Tuesday, June 06, 2006
And That's the Way It Is...
"You must do the things you think you cannot do."
Katie Couric has nothing to worry about.
I made my web video debut on Tuesday and that 6-6-6 date turned out to be quite fitting. It was hell on earth.
I'm a reporter for an online business news outfit and I've been threatening to do a video commentary for the site for several months.
Part of the problem, aside from cowardice, was the structure of my beat, which is pretty much meatball business journalism.
I write about stocks, any stocks, that are moving dramatically up or down.
Without a "normal" beat, where I cover one industry or sector, it gets hard to know particular companies. In the course of a day, I write about biotechs, mining companies, dotcoms, retailers, and anything else that looks remotely newsworthy.
I had seen other reporters do video spots and I was itching to try it. I had a chance to do live TV while I was at CNNfn.com, but I never took the opportunity and I always regretted it. Now I have a chance to do TV, of sorts, without the terror of going on live.
As a newspaper reporter, I have a built-in dislike for TV reporters. I always hated when they pulled up to a crime or accident scene in their big satellite dish vans, because they got all the attention and usually got it my way.
Nine times out of ten they would take newspaper stories, read them on the air, and pretend it was their “scoop.”
I knew a reporter for the Allentown Morning Call who used to do a dead-on impersonation of a local TV hack. He’d put on this intense mug, grip a phantom microphone, and intone, “behind me are a group of parents and they are...angry!”
I once covered a huge fire at service station in East Stroudsburg. The place was just consumed by the blaze and I could see flames leaping into the air as I drove to the scene.
I got hold of the owner, who, not surprisingly, was in a foul mood. It’s always tough conducting these interviews because every question sounds idiotic. You lost everything? Will you rebuild? Are you pulling an insurance scam?
I got a few quotes, talked to the fire chief and a few witnesses, and high-tailed it back to the newsroom to write my story. That night I watched the 11pm news out of Scranton and there was this pretty young thing telling viewers all about the awful fire in E-burg.
And then the service station owner comes on the screen and, golly, he was just so polite and helpful. He spoke in full sentences, not grunts, like I got, and he never glowered or growled at this cute little woman in the short skirt. Hmmm…do you suppose that had something do with it?
Okay, so that was years ago and I should be over my video bigotry (videotry?). We have a feature section that basically comes up with ways people who have money can burn through it faster.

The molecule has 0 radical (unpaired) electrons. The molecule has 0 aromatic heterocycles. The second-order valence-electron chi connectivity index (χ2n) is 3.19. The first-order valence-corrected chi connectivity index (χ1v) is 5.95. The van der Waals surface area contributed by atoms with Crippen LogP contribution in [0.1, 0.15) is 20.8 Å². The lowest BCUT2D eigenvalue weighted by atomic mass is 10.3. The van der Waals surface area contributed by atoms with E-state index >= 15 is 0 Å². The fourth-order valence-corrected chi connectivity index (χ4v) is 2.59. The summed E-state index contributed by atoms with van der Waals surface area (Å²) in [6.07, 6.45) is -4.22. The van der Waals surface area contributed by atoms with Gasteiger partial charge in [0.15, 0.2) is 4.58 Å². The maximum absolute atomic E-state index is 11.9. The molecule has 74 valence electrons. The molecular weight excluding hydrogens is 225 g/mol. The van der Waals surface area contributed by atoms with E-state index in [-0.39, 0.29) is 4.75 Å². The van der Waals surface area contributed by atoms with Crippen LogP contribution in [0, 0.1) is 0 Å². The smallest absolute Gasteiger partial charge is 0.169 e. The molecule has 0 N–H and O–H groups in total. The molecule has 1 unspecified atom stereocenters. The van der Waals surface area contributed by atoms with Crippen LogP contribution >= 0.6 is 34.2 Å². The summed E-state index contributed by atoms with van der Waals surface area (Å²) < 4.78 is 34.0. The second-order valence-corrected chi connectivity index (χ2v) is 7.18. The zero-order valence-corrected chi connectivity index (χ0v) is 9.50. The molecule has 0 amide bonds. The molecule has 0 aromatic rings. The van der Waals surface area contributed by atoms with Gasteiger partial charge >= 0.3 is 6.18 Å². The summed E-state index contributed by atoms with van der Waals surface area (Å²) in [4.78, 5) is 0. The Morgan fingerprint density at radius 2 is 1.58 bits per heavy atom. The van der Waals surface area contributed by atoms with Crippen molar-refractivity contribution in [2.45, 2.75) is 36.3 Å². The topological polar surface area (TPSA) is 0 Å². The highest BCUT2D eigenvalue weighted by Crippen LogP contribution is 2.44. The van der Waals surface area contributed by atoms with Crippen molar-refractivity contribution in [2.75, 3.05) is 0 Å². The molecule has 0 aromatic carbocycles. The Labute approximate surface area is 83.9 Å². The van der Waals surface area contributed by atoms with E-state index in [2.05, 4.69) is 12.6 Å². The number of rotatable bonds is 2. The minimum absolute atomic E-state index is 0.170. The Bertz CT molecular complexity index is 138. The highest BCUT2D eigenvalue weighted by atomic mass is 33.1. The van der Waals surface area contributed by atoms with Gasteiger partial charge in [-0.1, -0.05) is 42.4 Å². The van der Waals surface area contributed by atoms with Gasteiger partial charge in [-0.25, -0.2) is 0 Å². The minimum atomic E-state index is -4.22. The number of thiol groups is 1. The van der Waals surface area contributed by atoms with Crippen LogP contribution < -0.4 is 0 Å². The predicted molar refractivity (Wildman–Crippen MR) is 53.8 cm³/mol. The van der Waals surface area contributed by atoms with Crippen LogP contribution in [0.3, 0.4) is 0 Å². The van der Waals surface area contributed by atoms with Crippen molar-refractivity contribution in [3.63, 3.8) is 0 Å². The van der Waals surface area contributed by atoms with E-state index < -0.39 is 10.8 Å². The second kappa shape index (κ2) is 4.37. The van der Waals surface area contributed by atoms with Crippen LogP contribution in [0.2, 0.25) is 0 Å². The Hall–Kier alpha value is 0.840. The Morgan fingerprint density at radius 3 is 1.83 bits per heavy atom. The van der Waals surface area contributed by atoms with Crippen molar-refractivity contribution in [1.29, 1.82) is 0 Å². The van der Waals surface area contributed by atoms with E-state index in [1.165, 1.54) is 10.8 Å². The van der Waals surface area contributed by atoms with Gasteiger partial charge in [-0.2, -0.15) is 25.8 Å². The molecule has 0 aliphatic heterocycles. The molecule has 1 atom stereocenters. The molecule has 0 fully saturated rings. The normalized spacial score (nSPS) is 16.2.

I did one story about vintage posters, which was a lot of fun, and today they posted my article about expensive fountain pens.
In case you didn't know, you can blow a mess of cash on a freaking pen, if you so desire. I mean, like hundreds, even thousands of dollars. Like Mel Brooks said, it's good to be the king.
Have A Seat...
It was tough writing the story, since my daily routine chews up a lot of time, but I finally finished it, turned it in to my editor and then walked into the studio the way a condemned man walks the last mile.
The studio is slightly bigger than a broom closet and it was hotter than a Turkish bath. I took my seat in front of the teleprompter as Ryan, a young man who helps run the video department, switched on the lights. Ryan, who was great, by the way, did his best to put me at my ease.
Then he turned on the camera.
It was freaky. My voice, fueled by several cans of Diet Coke, came out all fast and wheezy. I had written the script that was now flashing before my eyes, but it suddenly looked like a foreign language.
I stuttered, I stammered, and as I sure as hell did not project, the way my old high school history teacher wanted me to.
The temperature seemed to rise with every word I read. I wanted to run back to my computer and resume my life as a word rat and leave video to the TV star boneheads who can't string two words together unless they're being piped into their ears.
Then it was over. I read the sign off and turned to look at Ryan. God bless him, he said I did a good job and gave me some tips for the future. Out of nowhere, he asked me what I had for lunch that day and we started talking about our favorite foods.
"You see," he said, "that's what it has to be like with you and the camera. You have to have a conversation with the camera."
It was good advice and I walked out of the studio, I swung by the desk of one our top video reporters and whispered, "Greenberg, watch your ass!"
I watched myself today—couldn’t get the sound to work—but from the look on my face you’d swear I had been taken hostage by Iraqi insurgents and was seconds away from my beheading.
The video was nicely assembled, with the Manhattan skyline in the background and images of fine pens appearing on the screen while I spoke.
I take back all the nasty things I’ve said about TV reporters. Well, no, actually, I don’t. I still think most of them are smiling androids with no talent and less brains, but I admit reading that teleprompter is harder than it looks.
I can’t wait to do it again.